Author Topic: The West must dismantle ISIS and Russia’s lie machines  (Read 2906 times)

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Offline J.C

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The West must dismantle ISIS and Russia’s lie machines
« on: April 10, 2015, 23:38:37 PM »
The West must dismantle ISIS and Russia’s lie machines

Lyudmila Savchuk fights on the net for the Kremlin. Source: AFP

You’re in a crowded lift when it stalls. It’s a public holiday, the emergency number doesn’t work and you look around at your companions — a pallid Julian Assange, a puffed-up George Galloway, the hobgoblin Larry King, a crazed former stockbroker, a wad of blogging conspiracy theorists — and you wonder if there’s enough oxygen to go round.

That, in a nutshell, is the experience of watching Russia Today, the stuff of nightmares in which, according to the channel’s logo, we are challenged to “Question More” but receive mainly mendacious answers.

Lavishly funded at $US400 million ($523m) a year, broadcasting to 700 million households, RT is the Kremlin’s battering ram in the information war against the West. It’s a war that we are losing. A South American friend asks why the British are so closed to the Russian point of view. An Egyptian wonders why we don’t give Vladimir Putin a fair chance — as if the Kremlin leader were in some way bound by scruple.

These intelligent people are the target audience for a television station that is trying to convince the billions of non-aligned people who make up the BRIC countries thatRT are truth-tellers in a world dominated by warped Western news values.

The foreign audience is offered competing narratives for any event that risks tarnishing the reputation of the Russian leadership. Compare Western coverage of the A320 disaster — the speed and plausibility of the analysis, the questions raised about the pilot — with the shooting down last summer of Malaysia Airlines MH17 over eastern Ukraine.

Since pro-Russian gunmen controlled access to the crash site, time was bought for the full panoply of Kremlin-steered media to obfuscate and camouflage. First version from a Ukrainian air force transport plane had been shot down in a legitimate act of war. By the time RT chipped in, it was a failed attempt to assassinate Putin by Ukraine’s Western backers.

The point of the Babel: to cover the tracks of the GRU, Russia’s military intelligence, now widely understood to have masterminded the rebel fighting in eastern Ukraine. It’s not just about RT, of course. Russia runs an army of internet trolls who are paid to flood forums with pro-Kremlin comments.

The bloodiest contribution to the global information war is surely being made by the tech-savvy jihadists of Islamic State who produce a steady stream of English-language videos, who started an Arabic-language Twitter app, who have piggybacked on hashtags related to the World Cup and who know how to celebrate themselves on YouTube.

The aim of Islamic State news warriors is to convince all Muslims that establishing a caliphate is a religious duty. We haven’t managed to interrupt or recast this message, relying too heavily on imams to set young Muslims straight. And we’re losing with Russia by failing to make any impact on Putin’s behaviour; we have not diminished his domestic support and we haven’t persuaded the internet community that Moscow’s snatch of Crimea is a real rupture.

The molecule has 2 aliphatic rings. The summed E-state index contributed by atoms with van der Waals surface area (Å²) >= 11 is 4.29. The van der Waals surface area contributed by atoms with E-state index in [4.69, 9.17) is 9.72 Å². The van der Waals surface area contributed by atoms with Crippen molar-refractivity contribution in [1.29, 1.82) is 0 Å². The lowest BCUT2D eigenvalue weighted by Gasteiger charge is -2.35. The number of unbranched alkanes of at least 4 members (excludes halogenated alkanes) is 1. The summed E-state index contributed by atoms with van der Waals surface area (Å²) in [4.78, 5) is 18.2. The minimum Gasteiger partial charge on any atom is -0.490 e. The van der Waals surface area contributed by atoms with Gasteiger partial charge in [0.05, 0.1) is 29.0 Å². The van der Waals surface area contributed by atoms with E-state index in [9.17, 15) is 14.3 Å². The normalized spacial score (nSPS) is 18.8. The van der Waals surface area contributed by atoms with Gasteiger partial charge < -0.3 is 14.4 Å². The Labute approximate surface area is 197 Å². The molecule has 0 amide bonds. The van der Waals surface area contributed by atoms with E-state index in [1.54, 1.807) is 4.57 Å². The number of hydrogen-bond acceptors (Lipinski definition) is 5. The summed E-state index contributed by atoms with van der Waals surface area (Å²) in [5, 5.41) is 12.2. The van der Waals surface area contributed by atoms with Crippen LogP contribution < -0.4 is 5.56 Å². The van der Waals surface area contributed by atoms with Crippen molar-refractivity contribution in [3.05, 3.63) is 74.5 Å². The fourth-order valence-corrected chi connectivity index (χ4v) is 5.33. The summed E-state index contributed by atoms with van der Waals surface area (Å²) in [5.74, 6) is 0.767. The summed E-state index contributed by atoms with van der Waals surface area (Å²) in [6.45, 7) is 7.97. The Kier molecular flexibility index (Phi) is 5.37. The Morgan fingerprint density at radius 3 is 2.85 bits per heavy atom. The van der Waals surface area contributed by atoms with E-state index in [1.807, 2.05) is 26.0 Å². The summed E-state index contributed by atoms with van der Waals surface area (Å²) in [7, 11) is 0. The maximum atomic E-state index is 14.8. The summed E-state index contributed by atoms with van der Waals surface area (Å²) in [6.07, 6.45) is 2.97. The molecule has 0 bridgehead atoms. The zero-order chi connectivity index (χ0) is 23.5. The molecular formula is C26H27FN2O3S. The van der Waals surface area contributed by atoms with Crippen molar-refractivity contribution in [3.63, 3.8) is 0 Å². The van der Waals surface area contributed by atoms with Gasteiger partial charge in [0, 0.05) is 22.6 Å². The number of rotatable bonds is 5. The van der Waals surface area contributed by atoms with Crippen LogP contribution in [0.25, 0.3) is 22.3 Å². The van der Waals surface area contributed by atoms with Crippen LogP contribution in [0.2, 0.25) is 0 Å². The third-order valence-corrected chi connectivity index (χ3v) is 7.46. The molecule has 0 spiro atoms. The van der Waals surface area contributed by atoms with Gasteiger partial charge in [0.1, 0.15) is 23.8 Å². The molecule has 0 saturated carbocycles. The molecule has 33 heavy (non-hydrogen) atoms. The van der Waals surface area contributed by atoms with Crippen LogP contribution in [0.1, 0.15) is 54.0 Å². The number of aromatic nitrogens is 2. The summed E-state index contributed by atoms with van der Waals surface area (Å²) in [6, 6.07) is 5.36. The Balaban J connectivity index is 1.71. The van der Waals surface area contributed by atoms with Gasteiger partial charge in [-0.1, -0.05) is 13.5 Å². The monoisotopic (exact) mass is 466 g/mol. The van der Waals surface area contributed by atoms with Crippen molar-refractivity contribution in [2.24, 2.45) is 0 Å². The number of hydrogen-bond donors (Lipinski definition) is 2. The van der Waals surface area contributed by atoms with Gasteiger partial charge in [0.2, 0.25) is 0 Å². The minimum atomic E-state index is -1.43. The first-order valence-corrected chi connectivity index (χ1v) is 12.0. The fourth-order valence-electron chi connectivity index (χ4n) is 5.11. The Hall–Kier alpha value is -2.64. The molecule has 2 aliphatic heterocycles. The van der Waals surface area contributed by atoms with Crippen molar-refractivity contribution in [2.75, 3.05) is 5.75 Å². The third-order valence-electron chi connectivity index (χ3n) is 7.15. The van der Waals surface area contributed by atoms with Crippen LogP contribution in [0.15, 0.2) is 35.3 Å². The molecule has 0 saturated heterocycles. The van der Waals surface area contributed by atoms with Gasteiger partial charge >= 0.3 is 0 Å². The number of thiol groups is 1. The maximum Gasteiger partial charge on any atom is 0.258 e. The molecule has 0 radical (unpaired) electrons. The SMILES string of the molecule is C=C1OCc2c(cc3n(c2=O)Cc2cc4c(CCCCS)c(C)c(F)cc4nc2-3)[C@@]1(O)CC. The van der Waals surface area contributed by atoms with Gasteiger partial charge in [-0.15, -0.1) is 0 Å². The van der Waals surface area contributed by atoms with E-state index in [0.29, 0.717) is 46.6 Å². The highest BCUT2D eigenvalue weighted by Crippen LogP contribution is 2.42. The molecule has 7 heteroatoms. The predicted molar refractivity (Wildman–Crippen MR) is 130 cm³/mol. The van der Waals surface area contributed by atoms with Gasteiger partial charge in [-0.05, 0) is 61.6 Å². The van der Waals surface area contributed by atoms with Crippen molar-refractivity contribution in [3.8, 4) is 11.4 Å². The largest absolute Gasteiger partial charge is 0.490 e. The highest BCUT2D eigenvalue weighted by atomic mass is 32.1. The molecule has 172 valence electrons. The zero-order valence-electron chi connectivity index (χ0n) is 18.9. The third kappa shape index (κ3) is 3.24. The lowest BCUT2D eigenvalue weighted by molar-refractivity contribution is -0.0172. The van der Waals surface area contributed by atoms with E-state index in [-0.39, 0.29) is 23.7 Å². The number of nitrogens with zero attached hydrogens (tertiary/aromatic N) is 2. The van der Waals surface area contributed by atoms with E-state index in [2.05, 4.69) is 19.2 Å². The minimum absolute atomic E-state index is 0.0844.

In the US and Britain, the call has gone up for more public funding of television and radio stations, from Radio Free Europe to BBC World Service, to counter the surge in anti-Western propaganda. That response is too anchored in Cold War thinking.

Yes, trusted news outlets will eventually win out, but in the meantime there are arguments to be waged and won. Above all we have to persuade young people across the globe that invading countries, breaching frontiers and decapitating prisoners is not part of some spurious “success” story. That demands a fast, authoritative response.

In Russia there should be closer co-operation between the West and local activists who are, for example, monitoring the number of Russian soldiers brought home from Ukraine in body bags. It means publicising financial links between the Russian and disgraced Ukrainian elites, ties between the arms industries of the two countries.

As for Islamic State, if the West is to go on the news offensive then we must show that jihadists are unable to hold territory for long (no land = no caliphate), that their commanders are corrupt, that the fight is largely Muslims killing other Muslims. Young aspiring holy warriors in Britain and the rest of Europe are not getting this message.

There is a role for Western states in this information war. But chiefly, the impetus in standing up for a vibrant, self-confident West should come from private concerns.

The battles swirling around us are not so much about territory as about values. We are letting others win this argument by default.
Assange fears the Pigeon.